The drift-diffusion model (DDM) is widely used and broadly accepted for its ability to account for binary choices (in both the perceptual and preferential domains) and response times (RT), as a function of the stimulus or the choice alternative (or option) values. The DDM is built on an evidence accumulation-tobound concept, where, in the value domain, a decision maker repeatedly samples the mental representations of the values of the available options until satisfied that there is enough evidence (or support) in favor of one option over the other. As the signals that drive the evidence are derived from value estimates that are not known with certainty, repeated sequential samples are necessary to average out noise. The classic DDM does not allow for different options to have different levels of precision in their value representations. However, recent studies have shown that decision makers often report levels of certainty regarding value estimates that vary across choice options. There is therefore a need to extend the DDM to include an optionspecific value certainty component. We present several such DDM extensions and validate them against empirical data from four previous studies. The data support best a DDM version in which the drift of the accumulation is based on a sort of signal-to-noise ratio of value for each option (rather than a mere accumulation of samples from the corresponding value distributions).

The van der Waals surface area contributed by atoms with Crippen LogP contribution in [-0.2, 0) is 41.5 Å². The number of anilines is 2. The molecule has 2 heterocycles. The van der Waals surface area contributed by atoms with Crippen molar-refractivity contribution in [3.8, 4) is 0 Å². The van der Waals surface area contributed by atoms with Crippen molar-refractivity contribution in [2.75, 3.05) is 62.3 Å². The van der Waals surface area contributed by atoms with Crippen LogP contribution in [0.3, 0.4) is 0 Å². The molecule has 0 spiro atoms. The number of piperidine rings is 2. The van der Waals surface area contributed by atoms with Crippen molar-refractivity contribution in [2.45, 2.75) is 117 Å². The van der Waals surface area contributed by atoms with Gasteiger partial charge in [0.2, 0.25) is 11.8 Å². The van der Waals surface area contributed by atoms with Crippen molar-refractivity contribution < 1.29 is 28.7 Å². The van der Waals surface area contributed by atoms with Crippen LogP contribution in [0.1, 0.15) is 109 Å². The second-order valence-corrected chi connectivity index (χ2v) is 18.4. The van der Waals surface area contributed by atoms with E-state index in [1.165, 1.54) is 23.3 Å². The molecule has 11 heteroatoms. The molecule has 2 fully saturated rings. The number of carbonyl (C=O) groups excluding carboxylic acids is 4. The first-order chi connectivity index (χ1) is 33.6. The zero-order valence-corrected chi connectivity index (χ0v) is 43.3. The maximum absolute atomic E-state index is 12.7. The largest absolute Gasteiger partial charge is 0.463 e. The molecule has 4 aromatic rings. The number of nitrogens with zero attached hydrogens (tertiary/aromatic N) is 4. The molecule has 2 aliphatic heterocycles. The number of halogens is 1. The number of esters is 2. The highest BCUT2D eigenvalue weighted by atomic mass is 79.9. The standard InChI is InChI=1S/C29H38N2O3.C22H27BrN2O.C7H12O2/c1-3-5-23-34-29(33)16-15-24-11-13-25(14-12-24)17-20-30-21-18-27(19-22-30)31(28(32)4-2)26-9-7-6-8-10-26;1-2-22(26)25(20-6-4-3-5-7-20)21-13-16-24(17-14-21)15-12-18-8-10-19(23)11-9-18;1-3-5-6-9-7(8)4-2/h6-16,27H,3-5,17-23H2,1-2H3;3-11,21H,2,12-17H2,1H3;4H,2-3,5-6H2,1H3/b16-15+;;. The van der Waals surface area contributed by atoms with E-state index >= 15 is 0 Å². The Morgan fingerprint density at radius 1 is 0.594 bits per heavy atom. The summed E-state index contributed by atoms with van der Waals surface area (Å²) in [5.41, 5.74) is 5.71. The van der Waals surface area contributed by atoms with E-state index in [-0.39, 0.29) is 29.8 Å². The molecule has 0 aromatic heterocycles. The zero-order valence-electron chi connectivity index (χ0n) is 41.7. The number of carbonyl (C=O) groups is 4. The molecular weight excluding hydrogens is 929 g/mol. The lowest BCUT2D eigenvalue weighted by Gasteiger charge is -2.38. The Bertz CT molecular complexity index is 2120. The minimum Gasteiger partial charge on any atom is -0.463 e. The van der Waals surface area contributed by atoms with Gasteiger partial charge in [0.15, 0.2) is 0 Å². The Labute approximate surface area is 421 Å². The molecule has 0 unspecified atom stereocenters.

- subjective value
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